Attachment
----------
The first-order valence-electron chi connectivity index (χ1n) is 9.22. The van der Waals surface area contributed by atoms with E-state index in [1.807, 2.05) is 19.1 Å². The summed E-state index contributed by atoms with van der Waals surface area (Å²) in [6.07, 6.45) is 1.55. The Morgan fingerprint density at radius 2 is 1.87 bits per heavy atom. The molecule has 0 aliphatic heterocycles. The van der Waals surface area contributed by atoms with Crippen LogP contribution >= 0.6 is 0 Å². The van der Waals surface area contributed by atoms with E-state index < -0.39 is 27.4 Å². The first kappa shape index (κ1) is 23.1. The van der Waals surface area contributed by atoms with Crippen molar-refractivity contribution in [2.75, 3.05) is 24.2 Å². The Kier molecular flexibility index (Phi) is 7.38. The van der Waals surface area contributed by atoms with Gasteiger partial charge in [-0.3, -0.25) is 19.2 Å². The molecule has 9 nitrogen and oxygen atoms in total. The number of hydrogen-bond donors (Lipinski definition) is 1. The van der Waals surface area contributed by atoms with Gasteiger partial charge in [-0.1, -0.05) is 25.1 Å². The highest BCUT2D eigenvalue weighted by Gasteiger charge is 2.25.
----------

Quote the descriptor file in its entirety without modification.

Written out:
The first-order valence-electron chi connectivity index (χ1n) is 9.22. The van der Waals surface area contributed by atoms with E-state index in [1.807, 2.05) is 19.1 Å². The summed E-state index contributed by atoms with van der Waals surface area (Å²) in [6.07, 6.45) is 1.55. The Morgan fingerprint density at radius 2 is 1.87 bits per heavy atom. The molecule has 0 aliphatic heterocycles. The van der Waals surface area contributed by atoms with Crippen LogP contribution >= 0.6 is 0 Å². The van der Waals surface area contributed by atoms with E-state index < -0.39 is 27.4 Å². The first kappa shape index (κ1) is 23.1. The van der Waals surface area contributed by atoms with Crippen molar-refractivity contribution in [2.75, 3.05) is 24.2 Å². The Kier molecular flexibility index (Phi) is 7.38. The van der Waals surface area contributed by atoms with Gasteiger partial charge in [-0.3, -0.25) is 19.2 Å². The molecule has 9 nitrogen and oxygen atoms in total. The number of hydrogen-bond donors (Lipinski definition) is 1. The van der Waals surface area contributed by atoms with Gasteiger partial charge in [-0.1, -0.05) is 25.1 Å². The highest BCUT2D eigenvalue weighted by Gasteiger charge is 2.25.